Memorial services for Melvin T. Matsui will be held Saturday, May 4, at the Seattle Buddhist Church.
Matsui, the founder of Code Bleu and Simply Blue, died at his home in Seattle on April 12 after a long battle with cancer at the age of 68.
A member of the brain trust that propelled Brittania to dominance in the young men’s jeans category in the Seventies, Matsui was drawn to the fashion business after working at Seattle’s Bon Marche during his college years. He spent four years in key merchandising and sourcing roles for the company in Hong Kong before returning to Seattle in 1979.
Following his years at Brittania, Matsui founded Code Bleu, a men’s jeans firm known for its innovative design approach and often cited as a precursor of the premium denim business. He sold the name to Cherokee Group in 1987 and later started Simply Blue and its Christopher Blue brother division, which were sold to Hartmarx Corp. prior to its first bankruptcy. He remained with Simply Blue for several years after its sale.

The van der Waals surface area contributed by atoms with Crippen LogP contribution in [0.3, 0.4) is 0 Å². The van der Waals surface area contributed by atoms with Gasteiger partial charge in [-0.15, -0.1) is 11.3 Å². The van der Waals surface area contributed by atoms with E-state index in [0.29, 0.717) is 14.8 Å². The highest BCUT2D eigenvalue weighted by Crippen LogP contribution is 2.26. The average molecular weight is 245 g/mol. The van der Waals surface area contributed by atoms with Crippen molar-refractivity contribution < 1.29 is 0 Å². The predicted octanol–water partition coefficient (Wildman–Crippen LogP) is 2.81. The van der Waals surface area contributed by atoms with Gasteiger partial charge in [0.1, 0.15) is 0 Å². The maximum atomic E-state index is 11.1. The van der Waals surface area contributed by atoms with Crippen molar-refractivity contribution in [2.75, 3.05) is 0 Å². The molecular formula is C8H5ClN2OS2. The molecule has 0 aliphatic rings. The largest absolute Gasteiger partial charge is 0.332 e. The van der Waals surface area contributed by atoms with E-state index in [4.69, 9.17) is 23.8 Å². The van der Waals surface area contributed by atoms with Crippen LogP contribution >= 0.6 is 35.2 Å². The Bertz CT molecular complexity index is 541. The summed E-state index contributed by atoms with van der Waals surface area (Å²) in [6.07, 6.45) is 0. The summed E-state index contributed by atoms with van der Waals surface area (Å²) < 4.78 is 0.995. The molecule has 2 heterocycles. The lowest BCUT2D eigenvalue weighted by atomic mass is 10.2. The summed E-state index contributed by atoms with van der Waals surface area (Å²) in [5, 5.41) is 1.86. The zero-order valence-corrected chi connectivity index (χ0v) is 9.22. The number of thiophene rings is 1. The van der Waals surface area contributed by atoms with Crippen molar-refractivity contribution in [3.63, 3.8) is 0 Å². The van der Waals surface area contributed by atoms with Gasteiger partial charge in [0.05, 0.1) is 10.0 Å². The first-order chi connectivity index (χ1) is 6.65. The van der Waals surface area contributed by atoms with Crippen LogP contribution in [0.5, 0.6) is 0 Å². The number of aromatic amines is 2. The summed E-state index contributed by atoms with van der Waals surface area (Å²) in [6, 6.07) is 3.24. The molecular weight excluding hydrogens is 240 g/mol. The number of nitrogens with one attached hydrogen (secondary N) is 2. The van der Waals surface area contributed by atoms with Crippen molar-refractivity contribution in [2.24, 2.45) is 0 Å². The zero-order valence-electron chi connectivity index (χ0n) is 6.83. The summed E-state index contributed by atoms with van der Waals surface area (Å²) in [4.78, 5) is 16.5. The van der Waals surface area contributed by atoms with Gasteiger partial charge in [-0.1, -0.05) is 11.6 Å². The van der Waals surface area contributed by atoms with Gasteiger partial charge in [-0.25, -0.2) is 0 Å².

“The essence of Mel was creativity,” said Alan Bobin, the former president and chief executive officer of Generra who now heads Bobin Consulting Group. “He was truly a creative genius when it came to the jeans business, especially men’s jeans, at Brittania, at Quiksilver, wherever he brought his talent. So many things that would later become important — top stitching in jeans, stretch jeans — started with Mel, and when he ventured into tops he brought the same level of creativity to them. And his presence in Hong Kong was a key to Brittania’s success, one of the main reasons they were able to produce what they did before anyone else had figured it out. Mel was the one who was willing to ride the plane.”
Although strong-willed and competitive, he was remembered for his sense of humor and positive outlook, which Bobin said served him well in his final days.
He is survived by four sons, Brent, Marc, Christopher and Colin; two daughters, Melissa and Carly; his sister, Carol Wells, and two granddaughters.